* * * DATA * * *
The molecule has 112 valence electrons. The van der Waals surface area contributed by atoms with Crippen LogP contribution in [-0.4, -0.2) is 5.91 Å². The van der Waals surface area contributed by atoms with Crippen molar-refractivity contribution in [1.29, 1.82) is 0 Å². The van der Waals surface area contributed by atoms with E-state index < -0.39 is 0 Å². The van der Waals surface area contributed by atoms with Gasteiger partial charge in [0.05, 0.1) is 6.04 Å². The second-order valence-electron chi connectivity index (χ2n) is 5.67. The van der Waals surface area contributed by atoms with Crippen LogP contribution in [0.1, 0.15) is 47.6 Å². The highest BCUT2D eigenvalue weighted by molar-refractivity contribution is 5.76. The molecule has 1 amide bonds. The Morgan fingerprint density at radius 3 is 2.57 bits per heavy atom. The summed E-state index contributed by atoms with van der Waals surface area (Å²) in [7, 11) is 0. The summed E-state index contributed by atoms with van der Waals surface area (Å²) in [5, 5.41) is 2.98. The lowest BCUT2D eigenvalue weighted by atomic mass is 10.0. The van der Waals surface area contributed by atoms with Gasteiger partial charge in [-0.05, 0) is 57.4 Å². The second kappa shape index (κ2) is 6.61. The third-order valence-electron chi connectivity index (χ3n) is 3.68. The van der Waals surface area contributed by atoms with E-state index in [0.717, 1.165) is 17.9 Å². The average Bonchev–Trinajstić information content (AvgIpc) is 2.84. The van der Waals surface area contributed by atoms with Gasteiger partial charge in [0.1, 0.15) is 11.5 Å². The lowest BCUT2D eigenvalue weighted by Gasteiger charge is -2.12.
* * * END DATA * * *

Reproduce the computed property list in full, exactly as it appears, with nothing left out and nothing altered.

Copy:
The molecule has 112 valence electrons. The van der Waals surface area contributed by atoms with Crippen LogP contribution in [-0.4, -0.2) is 5.91 Å². The van der Waals surface area contributed by atoms with Crippen molar-refractivity contribution in [1.29, 1.82) is 0 Å². The van der Waals surface area contributed by atoms with E-state index < -0.39 is 0 Å². The van der Waals surface area contributed by atoms with Gasteiger partial charge in [0.05, 0.1) is 6.04 Å². The second-order valence-electron chi connectivity index (χ2n) is 5.67. The van der Waals surface area contributed by atoms with Crippen LogP contribution in [0.1, 0.15) is 47.6 Å². The highest BCUT2D eigenvalue weighted by molar-refractivity contribution is 5.76. The molecule has 1 amide bonds. The Morgan fingerprint density at radius 3 is 2.57 bits per heavy atom. The summed E-state index contributed by atoms with van der Waals surface area (Å²) in [7, 11) is 0. The summed E-state index contributed by atoms with van der Waals surface area (Å²) in [5, 5.41) is 2.98. The lowest BCUT2D eigenvalue weighted by atomic mass is 10.0. The van der Waals surface area contributed by atoms with Gasteiger partial charge in [-0.05, 0) is 57.4 Å². The second kappa shape index (κ2) is 6.61. The third-order valence-electron chi connectivity index (χ3n) is 3.68. The van der Waals surface area contributed by atoms with E-state index in [0.717, 1.165) is 17.9 Å². The average Bonchev–Trinajstić information content (AvgIpc) is 2.84. The van der Waals surface area contributed by atoms with Gasteiger partial charge in [0.1, 0.15) is 11.5 Å². The lowest BCUT2D eigenvalue weighted by Gasteiger charge is -2.12.